COVID survivors experience long COVID symptoms, new Wuhan study says – Deseret News

Some of the earliest COVID-19 survivors still experienced symptoms one year after leaving the hospital, according to a new study.

The study — published in JAMA Network Open — found that 45% of early COVID-19 survivors from Wuhan, China, had at least one COVID-19 symptom one year after they were released from the hospital.

The most common symptoms among these survivors included:

  • Fatigue.
  • Sweating.
  • Chest tightness.
  • Anxiety.
  • Muscle pain.

The study found that having severe COVID-19 increased the likelihood of having a long-term symptom, too. Per Ars Technica, the study found that 54% of the 680 severe cases observed in the study had at least one symptom one year later. But 41.5% of the 1,752 nonsevere cases had one symptom.

  • The study followed up on 2,433 adult patients in Wuhan who were infected with the coronavirus early in the pandemic.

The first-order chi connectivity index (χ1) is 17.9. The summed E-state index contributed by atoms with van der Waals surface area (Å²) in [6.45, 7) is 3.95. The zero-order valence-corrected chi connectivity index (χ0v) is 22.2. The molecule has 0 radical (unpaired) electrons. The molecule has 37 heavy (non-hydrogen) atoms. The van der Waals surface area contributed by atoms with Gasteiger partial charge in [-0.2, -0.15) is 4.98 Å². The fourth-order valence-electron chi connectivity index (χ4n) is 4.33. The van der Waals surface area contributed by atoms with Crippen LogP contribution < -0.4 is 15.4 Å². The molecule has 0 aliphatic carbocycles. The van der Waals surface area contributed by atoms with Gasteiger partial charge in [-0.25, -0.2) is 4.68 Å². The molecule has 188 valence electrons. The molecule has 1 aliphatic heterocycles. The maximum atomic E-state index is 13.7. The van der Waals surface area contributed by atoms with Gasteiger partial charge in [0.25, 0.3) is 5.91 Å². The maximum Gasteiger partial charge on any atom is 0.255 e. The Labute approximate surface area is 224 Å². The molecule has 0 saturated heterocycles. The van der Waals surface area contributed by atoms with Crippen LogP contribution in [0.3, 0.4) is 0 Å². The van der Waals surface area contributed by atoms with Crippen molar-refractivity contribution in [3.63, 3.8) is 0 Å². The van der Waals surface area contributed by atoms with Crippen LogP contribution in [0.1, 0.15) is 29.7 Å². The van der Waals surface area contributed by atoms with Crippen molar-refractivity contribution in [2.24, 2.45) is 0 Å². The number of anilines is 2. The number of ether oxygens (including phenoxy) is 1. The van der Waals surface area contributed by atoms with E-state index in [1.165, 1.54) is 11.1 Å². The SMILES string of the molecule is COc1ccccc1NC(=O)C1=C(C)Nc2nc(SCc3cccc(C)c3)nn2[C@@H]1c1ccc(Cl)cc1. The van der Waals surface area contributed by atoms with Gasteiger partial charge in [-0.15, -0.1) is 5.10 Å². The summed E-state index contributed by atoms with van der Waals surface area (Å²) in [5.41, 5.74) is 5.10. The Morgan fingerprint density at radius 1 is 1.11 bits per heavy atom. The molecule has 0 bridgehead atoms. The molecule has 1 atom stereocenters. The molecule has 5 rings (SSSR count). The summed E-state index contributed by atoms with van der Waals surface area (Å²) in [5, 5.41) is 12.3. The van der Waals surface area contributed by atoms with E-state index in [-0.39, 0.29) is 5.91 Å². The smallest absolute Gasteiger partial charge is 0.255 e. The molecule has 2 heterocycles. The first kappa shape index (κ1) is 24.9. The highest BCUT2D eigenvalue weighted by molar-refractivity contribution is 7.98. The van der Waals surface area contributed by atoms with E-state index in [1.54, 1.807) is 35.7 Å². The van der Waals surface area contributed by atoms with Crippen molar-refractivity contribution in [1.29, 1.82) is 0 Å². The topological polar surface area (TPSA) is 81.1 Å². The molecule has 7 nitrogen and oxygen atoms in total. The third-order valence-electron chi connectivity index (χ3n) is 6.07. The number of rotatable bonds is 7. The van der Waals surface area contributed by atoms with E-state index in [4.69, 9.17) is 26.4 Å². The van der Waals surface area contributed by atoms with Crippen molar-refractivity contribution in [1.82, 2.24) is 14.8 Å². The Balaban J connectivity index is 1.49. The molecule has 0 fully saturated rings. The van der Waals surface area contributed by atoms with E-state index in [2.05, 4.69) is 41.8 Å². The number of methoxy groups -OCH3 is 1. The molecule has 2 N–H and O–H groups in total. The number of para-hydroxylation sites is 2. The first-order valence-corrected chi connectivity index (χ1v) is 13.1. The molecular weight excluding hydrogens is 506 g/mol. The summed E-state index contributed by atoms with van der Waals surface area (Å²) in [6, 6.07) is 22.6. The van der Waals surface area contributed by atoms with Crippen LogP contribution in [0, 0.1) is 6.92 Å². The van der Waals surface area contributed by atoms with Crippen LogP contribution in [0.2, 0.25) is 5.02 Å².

There has been ongoing research about how the coronavirus impacts people for the long term. A study released in May found the majority of severe COVID-19 cases led to long-term symptoms for survivors. As I wrote for the Deseret News, the study found about 75% of patients with severe COVID-19 had at least one long-term symptom.

Per CNN, the study said the most common symptoms were:

  • Fatigue.
  • Shortness of breath.
  • Brain fog or “an inability to concentrate.”

Dr. Anthony Fauci, the director of the National Institute for Allergy and Infectious Diseases, told CNN that the COVID-19 vaccine can help stop long-term symptoms from developing.

  • “There’s a syndrome that is referred to as long-COVID, which means that you get a syndrome following the clearing of the virus where it could be for months,” he said, according to CNN.

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